Plath’s Bell Jar Descends upon the Left
Esther Greenwood says of the summer of 1953: “It was a queer, sultry summer, the summer they electrocuted the Rosenbergs, and I didn’t know what I was doing in New York.” So goes the opening sentence in the classic novel The Bell Jar.
A political event—execution of two Jews accused (apparently, fairly) of treason—ends up being all about Esther. The execution is a metaphor for her identity crisis as a middle-class white woman surrounded by docile females and egotistical, inconsiderate men.
As many freshmen have postulated about this classic young adult novel, Esther is allegorically executed too, by the stifling conformity and sexual inhibitions of Eisenhower America! You see, being a gifted woman in bourgeois society is just like being put to death for treason!
The Bell Jar was the thinly fictionalized account of Sylvia Plath’s journey through the suffocating 1950s. Sylvia/Esther moves from a highly prized internship with a women’s magazine to her suicide on February 11, 1963. Writing under the pseudonym of Victoria Lucas, she relates the oppressiveness of blue cornflower arrangements and being forced to learn German, as she staves off Latin American gigolos, mocks her womanizing boyfriend for getting fat as he recovers from surgery, and hemorrhages upon losing her virginity to a professor.
Educated in pristine colleges and expected to conduct herself with a modicum of ladylike decorum, Plath rebelled by writing a trove of popular poetry in the 1950s. She became a favorite of smart but wisecracking young women who might find Jane Austen’s Elizabeth Bennett interesting but not edgy enough. Many an Ivy League girl still bitter from her days at Deerfield or Choate Rosemary has loitered under centuries-old elms gracing ancient quadrangles, wearing thick-rimmed genius glasses and some kind of countercultural hairdo, immersed in Plath’s poems like “Daddy” and “Lorelei.”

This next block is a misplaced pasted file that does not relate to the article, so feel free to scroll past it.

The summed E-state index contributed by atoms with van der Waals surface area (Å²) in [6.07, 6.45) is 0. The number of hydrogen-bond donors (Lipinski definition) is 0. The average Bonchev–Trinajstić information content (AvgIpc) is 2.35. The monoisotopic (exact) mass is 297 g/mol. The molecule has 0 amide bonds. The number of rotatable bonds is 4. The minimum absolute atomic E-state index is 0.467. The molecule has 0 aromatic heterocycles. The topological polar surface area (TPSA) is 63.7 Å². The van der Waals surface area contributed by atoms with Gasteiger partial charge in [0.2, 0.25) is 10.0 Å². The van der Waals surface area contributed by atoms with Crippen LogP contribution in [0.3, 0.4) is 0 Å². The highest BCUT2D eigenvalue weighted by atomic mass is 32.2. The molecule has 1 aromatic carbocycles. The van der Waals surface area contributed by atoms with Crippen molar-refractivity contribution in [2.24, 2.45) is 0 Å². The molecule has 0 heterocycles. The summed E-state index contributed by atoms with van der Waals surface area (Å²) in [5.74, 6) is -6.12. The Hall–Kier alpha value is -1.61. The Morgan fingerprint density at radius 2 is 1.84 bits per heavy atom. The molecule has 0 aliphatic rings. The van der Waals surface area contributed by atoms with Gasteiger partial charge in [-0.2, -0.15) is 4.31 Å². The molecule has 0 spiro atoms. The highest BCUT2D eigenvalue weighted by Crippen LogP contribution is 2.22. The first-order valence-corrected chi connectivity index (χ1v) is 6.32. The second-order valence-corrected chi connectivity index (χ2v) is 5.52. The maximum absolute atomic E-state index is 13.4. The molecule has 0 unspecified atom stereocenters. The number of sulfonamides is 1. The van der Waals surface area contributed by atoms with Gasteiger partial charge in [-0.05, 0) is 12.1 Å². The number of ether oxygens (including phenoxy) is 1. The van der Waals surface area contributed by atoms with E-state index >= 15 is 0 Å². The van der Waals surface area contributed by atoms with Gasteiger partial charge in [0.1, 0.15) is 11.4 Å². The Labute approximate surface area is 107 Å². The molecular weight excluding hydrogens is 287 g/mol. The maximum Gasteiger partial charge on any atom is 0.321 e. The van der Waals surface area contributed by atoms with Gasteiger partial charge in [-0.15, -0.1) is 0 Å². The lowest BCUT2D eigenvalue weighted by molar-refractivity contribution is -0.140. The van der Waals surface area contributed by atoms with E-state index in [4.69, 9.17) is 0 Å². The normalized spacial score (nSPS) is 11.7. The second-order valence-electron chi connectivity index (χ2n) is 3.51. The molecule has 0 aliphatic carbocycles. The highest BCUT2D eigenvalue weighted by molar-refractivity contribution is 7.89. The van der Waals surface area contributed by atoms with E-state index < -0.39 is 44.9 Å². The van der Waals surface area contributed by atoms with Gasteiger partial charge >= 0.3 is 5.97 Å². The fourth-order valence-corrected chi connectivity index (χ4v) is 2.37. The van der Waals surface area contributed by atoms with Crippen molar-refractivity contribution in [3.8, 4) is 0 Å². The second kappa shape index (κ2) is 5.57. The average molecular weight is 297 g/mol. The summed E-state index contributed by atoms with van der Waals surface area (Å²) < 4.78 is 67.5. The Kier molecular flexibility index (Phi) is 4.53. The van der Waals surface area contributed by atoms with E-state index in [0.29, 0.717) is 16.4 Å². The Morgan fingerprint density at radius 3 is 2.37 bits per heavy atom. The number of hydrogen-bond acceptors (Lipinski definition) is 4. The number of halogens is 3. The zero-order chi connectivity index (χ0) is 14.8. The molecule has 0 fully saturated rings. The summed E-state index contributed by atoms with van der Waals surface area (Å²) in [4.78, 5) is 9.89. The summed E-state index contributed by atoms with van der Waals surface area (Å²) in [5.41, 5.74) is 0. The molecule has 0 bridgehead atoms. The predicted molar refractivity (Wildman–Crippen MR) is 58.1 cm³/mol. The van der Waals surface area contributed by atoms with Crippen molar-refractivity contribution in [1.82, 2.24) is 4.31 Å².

Fans of intersectionality must, of course, take issue with her uncritical experience with “white privilege” and her demonization of lesbianism. But there’s so much to rebuke beyond that.
As a conservative I find Plath grossly immoral, given that she committed one of the evilest of sins in Christianity—murder of self—by sticking her head in a gas oven while her helpless young children were in the house (gentle biographers remind us that she stuffed the cracks around the kitchen so the gas would not escape and kill the little ones.)
Every time a famous person like Robin Williams kills himself, we hear a loud chorus of advocates for mental health warning us not to condemn people for suicide, but I have never accepted their premise. The suicide rate in the United States keeps skyrocketing the more we try to affirm and understand everything people feel. Would that humanitarians could figure out: if we tell people the truth that suicide damns a soul to eternal separation from God, we could encourage just enough of them to give us time to nurse their minds back to functional health. I digress but not really.
Her poetry is good the way well-crafted Danish pastries are good. Anyone who’s ever been to the little Denmark in Solvang, California, knows you can respect a chef’s artistry while still acknowledging that cholesterol and triglycerides will make you gluttonous and kill you. But this is where liberals get things twisted. To them Sylvia Plath is good both for her artistry and for her effects on the human soul. They see the march toward Plath’s suspension of hope as transformative. To them it’s enlightenment, the very aim of higher education itself, the discovery of the meaningless malaise hidden beneath layers of puritanical Christian delusion. In my recent book Wackos Thugs and Perverts, I describe the ideal state for the American left as “a cultivated state of confusion, dysfunction, anxiety, and ignorance, which academia deploys in order to maintain its power.”